I’m beginning to write this post exactly 48 hours after I received a shocking phone call. Barry and I had just left Areandare and were walking to the River Douglas to check it out before we went through Tarleton Lock at 10am on Tuesday morning, for our planned Ribble Link crossing.
From an unknown number, which I sometimes ignore – fortunately this time I chose to answer. It was a mobile number. A calm and kindly male voice was at the other end. His name was Edward. A paramedic. He ascertained who I was, and then broke the devastating news to me that my darling mum had been found dead at home by her evening carer. Continue reading
I often say you never know what the next day will bring, and to live and love well in case one day it’s your last. Yesterday evening, around 8.40pm, moored up at Tarleton in good time for our Ribble Link crossing, Barry and I had just set off to walk to the River Douglas. I received an unexpected and devastating phone call that has completely discombobulated us. I can’t say any more right now but will update you when I can.
For now blogging isn’t a priority – apart from letting you know things have changed for us for now.
We’ll be back.
Barry frequently amazes me. His interest and knowledge of British history is astounding (good job as he’s got to pass a ‘Life in the UK‘ test soon!). Prior to arriving in Skipton he’d researched nearby places of interest, and came across the Brontë Parsonage Museum at Howarth. Knowing I love reading and writing, he suggested we visit – admittedly his keen-ness may have stemmed from the fact it involved a ride in a steam train. The Keighley and Worth Valley Railway is part of the National network, taking passengers from Keighley to Oxenhope and back again.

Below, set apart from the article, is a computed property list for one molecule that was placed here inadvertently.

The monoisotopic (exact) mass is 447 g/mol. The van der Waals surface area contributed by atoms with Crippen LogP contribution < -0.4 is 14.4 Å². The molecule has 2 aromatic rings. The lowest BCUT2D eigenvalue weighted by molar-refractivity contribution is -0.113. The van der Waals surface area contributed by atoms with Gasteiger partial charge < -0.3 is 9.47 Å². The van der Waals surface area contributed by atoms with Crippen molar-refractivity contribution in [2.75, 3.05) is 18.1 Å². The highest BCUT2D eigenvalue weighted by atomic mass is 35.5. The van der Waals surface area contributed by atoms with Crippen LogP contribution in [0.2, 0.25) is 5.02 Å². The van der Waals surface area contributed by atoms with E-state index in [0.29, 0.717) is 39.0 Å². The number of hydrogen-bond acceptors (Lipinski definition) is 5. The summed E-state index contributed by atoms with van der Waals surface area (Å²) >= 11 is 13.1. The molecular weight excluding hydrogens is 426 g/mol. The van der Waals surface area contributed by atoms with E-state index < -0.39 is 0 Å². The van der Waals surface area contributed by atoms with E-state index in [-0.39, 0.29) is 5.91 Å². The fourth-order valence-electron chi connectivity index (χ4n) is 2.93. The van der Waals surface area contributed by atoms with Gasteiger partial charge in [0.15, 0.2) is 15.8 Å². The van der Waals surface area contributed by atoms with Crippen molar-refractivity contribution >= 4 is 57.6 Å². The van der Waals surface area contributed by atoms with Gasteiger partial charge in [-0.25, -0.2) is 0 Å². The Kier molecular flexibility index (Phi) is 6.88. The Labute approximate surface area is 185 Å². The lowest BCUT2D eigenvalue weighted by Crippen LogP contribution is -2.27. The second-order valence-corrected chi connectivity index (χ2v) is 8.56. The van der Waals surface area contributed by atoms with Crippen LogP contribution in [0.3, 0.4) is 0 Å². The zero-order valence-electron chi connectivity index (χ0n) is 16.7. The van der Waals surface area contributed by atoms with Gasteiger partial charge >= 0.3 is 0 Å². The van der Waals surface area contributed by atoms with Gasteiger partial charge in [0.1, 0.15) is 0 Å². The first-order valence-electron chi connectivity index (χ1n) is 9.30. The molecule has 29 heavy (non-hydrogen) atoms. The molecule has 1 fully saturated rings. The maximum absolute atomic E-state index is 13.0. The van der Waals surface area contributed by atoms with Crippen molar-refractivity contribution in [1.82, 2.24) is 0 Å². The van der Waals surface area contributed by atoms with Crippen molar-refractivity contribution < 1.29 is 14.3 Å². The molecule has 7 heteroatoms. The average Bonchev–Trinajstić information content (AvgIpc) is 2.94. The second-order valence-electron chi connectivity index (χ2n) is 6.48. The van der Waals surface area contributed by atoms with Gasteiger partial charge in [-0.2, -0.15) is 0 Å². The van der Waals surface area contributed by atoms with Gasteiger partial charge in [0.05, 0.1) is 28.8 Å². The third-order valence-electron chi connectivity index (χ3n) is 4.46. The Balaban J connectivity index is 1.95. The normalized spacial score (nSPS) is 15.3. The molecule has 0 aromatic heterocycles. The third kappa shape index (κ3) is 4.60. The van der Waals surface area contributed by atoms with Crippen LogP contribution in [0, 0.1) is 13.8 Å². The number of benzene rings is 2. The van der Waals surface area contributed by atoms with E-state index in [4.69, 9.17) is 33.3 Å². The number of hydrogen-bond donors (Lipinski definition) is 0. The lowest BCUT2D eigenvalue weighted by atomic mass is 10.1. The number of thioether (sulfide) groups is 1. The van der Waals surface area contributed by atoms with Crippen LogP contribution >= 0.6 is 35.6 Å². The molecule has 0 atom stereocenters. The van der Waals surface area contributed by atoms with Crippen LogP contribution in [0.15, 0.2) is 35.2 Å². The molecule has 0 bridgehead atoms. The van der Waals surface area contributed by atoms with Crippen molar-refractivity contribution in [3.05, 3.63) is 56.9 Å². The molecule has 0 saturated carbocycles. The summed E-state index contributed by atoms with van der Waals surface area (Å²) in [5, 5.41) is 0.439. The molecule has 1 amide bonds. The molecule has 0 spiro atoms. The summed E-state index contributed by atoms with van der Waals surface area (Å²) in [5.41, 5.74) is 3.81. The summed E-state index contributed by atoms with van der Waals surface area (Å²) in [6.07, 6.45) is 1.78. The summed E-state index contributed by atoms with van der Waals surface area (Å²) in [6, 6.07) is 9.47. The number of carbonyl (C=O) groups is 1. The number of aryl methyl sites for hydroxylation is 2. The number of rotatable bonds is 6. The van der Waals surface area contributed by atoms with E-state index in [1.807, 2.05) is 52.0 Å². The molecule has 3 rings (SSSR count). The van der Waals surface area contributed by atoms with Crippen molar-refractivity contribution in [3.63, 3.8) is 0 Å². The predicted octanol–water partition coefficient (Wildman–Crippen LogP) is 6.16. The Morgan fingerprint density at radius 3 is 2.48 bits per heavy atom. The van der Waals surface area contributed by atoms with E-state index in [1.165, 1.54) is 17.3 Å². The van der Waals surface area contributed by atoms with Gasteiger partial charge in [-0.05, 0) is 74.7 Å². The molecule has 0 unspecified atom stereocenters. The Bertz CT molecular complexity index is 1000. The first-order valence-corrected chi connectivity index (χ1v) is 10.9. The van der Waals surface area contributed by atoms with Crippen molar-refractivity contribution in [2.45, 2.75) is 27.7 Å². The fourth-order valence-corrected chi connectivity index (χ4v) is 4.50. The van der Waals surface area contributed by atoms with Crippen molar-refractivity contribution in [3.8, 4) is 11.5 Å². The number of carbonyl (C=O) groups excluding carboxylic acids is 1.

Saturday 21st April was our window of opportunity. He’d discovered it was actually cheaper to get a ‘normal’ train from Skipton to Keighley, then link to the steam train there. It’s a hop on hop off journey, though in reality that’s only as good as the number of trains timetabled! The steam trains run at weekends, other times there’s heritage diesel trains – or maybe a vintage bus … Continue reading